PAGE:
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Despite being championed by activists as good for business, high ESG scores have no bearing on companies’ stock market returns, a new study finds.

A study by the Fraser Institute found no positive correlation between Canadian companies with high ESG ratings and their overall market performance.

ESG ratings take into account how a company runs in relation to environmental, social, and governance issues.

The environmental rating refers to a company’s commitment to climate action. The social rating relates to metrics such as what demographics the company hires and how it pays those employees. Governance is about how the company is run.

ESG ranking companies measure several factors along those three dimensions, aggregate the data, and give businesses an overall rating. According to the study, business leaders and government officials alike often advertise these rankings as something investors care about.

“We looked at the relationship between the change in the ESG rating across our sample of companies and the stock performance, which includes dividend payments and any stock splits over the next up to 12 months beyond the rating change…and there’s no statistically significant relationship,” study author Steven Globerman said on True North’s Andrew Lawton Show on Tuesday.

Because of government securities regulations, publicly traded companies in Canada must disclose their ESG-related information so everyone can know if they are fulfilling their commitments to environmental impact, human rights, and “equity and inclusion.”

The study tracked 310 companies on the Toronto Stock Exchange from 2013 to 2022.

It was the first empirical analysis of the relationship between the changes in ESG rankings of publicly traded companies in Canada and the price of shares and dividend income in those companies, although similar studies on American companies have revealed the same trend, Globerman said.

Globerman said it’s useful to analyze the change in the price of stock market returns because it reflects what millions of investors think about the future profitability of a publicly traded company.

He said there was no clear correlation between the ESG rankings and the profitability of those companies on the Canadian stock market. 

Because there were no trends in relation to that data, any changes could have been attributed to other factors, such as luck.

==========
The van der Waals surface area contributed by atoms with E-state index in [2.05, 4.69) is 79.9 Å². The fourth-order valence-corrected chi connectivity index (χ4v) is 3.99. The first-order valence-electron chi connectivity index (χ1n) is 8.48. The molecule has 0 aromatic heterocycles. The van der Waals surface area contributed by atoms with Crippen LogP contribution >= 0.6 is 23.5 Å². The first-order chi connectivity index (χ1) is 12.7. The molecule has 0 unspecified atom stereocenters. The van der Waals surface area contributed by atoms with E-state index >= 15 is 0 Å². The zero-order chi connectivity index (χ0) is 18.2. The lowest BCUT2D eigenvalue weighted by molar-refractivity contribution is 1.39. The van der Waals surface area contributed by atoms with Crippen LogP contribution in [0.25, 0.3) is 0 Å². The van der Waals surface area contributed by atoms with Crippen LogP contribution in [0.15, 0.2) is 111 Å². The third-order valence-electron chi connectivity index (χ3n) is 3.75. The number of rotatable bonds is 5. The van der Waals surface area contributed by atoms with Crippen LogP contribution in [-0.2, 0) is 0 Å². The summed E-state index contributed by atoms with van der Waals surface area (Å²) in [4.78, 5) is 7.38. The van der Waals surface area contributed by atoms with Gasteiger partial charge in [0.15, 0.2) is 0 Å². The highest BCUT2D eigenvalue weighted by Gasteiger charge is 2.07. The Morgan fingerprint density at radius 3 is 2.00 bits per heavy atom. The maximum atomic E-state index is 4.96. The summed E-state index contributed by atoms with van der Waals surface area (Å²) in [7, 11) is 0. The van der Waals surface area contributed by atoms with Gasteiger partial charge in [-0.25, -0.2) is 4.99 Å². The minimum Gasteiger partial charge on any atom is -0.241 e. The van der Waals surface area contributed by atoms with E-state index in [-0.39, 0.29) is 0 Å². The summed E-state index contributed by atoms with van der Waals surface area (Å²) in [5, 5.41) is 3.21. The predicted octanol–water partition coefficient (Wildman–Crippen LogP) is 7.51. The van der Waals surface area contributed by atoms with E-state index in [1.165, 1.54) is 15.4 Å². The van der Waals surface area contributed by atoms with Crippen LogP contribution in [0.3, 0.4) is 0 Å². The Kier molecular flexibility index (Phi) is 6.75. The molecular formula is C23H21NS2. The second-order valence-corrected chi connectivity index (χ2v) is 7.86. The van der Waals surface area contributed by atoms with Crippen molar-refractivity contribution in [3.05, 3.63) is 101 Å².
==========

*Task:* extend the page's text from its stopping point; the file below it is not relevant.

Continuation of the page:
“Advocates for greater ESG disclosures cannot accurately claim, based on Canadian evidence, that requiring companies to provide more information for ESG rankings will significantly affect the financial performance of Canadian investors,” he said.

According to Globerman, companies pay out of pocket for ESG rating companies to rank their organizations in terms of their sustainability performance, and use those ratings to promote how progressive their companies are.

In the report, Globerman questioned why investment managers would continue to pay for these ratings if they have no connection to investment performance. 

The report said the extra administrative cost that would be needed to pay for ESG-themed investments is likely to be passed on to the customers of those firms.

“It raises an obvious question: why are people investing in ESG-themed mutual funds? They’re paying higher fees to invest in those funds. They don’t appear to be getting the net returns that people are getting who are investing in conventional asset categories,” Globerman said.

He said it’s likely that people are investing out of goodwill as there aren’t any clear financial benefits. In fact, he said, there is a cost because the costs of ESG ratings are passed on to customers by investment managers.,

“The more relevant version of the question is why customers are willing to pay higher administrative fees for ESG-themed investments when they would earn similar gross returns, and therefore higher net returns if they invested in non-ESG themed alternatives,” he said.

“If people continue to want to get psychic benefits or more glow feelings from how they’re investing. That’s their business, but they should be informed about what the expected returns were.”